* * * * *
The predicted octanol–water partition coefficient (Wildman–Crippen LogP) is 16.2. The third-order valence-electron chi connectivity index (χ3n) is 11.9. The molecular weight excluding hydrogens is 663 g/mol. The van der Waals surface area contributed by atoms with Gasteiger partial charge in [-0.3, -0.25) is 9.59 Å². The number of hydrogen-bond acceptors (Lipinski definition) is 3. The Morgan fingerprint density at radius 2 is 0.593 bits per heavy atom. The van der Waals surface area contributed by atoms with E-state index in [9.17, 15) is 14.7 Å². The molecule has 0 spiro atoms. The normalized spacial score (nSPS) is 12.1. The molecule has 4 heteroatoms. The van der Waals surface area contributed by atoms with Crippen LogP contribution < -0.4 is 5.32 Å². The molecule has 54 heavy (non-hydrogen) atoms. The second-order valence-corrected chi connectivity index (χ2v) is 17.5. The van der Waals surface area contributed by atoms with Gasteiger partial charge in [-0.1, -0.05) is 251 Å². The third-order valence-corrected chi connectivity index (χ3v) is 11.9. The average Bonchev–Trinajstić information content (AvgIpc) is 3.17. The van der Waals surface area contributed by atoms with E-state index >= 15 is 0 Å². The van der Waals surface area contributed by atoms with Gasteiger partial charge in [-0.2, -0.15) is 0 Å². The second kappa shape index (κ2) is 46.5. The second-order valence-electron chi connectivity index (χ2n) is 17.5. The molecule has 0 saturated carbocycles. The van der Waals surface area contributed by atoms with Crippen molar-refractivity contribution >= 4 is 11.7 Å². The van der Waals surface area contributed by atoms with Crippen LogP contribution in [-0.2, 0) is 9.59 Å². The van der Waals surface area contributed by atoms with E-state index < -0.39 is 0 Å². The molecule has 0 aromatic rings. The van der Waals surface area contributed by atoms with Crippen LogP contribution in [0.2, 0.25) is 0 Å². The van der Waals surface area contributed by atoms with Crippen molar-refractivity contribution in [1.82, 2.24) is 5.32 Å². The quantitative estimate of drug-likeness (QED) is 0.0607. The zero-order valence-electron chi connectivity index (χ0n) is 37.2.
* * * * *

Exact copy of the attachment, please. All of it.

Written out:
The predicted octanol–water partition coefficient (Wildman–Crippen LogP) is 16.2. The third-order valence-electron chi connectivity index (χ3n) is 11.9. The molecular weight excluding hydrogens is 663 g/mol. The van der Waals surface area contributed by atoms with Gasteiger partial charge in [-0.3, -0.25) is 9.59 Å². The number of hydrogen-bond acceptors (Lipinski definition) is 3. The Morgan fingerprint density at radius 2 is 0.593 bits per heavy atom. The van der Waals surface area contributed by atoms with E-state index in [9.17, 15) is 14.7 Å². The molecule has 0 spiro atoms. The normalized spacial score (nSPS) is 12.1. The molecule has 4 heteroatoms. The van der Waals surface area contributed by atoms with Crippen LogP contribution < -0.4 is 5.32 Å². The molecule has 54 heavy (non-hydrogen) atoms. The second-order valence-corrected chi connectivity index (χ2v) is 17.5. The van der Waals surface area contributed by atoms with Gasteiger partial charge in [-0.1, -0.05) is 251 Å². The third-order valence-corrected chi connectivity index (χ3v) is 11.9. The average Bonchev–Trinajstić information content (AvgIpc) is 3.17. The van der Waals surface area contributed by atoms with E-state index >= 15 is 0 Å². The van der Waals surface area contributed by atoms with Gasteiger partial charge in [-0.2, -0.15) is 0 Å². The second kappa shape index (κ2) is 46.5. The second-order valence-electron chi connectivity index (χ2n) is 17.5. The molecule has 0 saturated carbocycles. The van der Waals surface area contributed by atoms with Crippen molar-refractivity contribution >= 4 is 11.7 Å². The van der Waals surface area contributed by atoms with Crippen LogP contribution in [-0.2, 0) is 9.59 Å². The van der Waals surface area contributed by atoms with E-state index < -0.39 is 0 Å². The molecule has 0 aromatic rings. The van der Waals surface area contributed by atoms with Crippen LogP contribution in [0.2, 0.25) is 0 Å². The van der Waals surface area contributed by atoms with Crippen molar-refractivity contribution in [1.82, 2.24) is 5.32 Å². The quantitative estimate of drug-likeness (QED) is 0.0607. The zero-order valence-electron chi connectivity index (χ0n) is 37.2.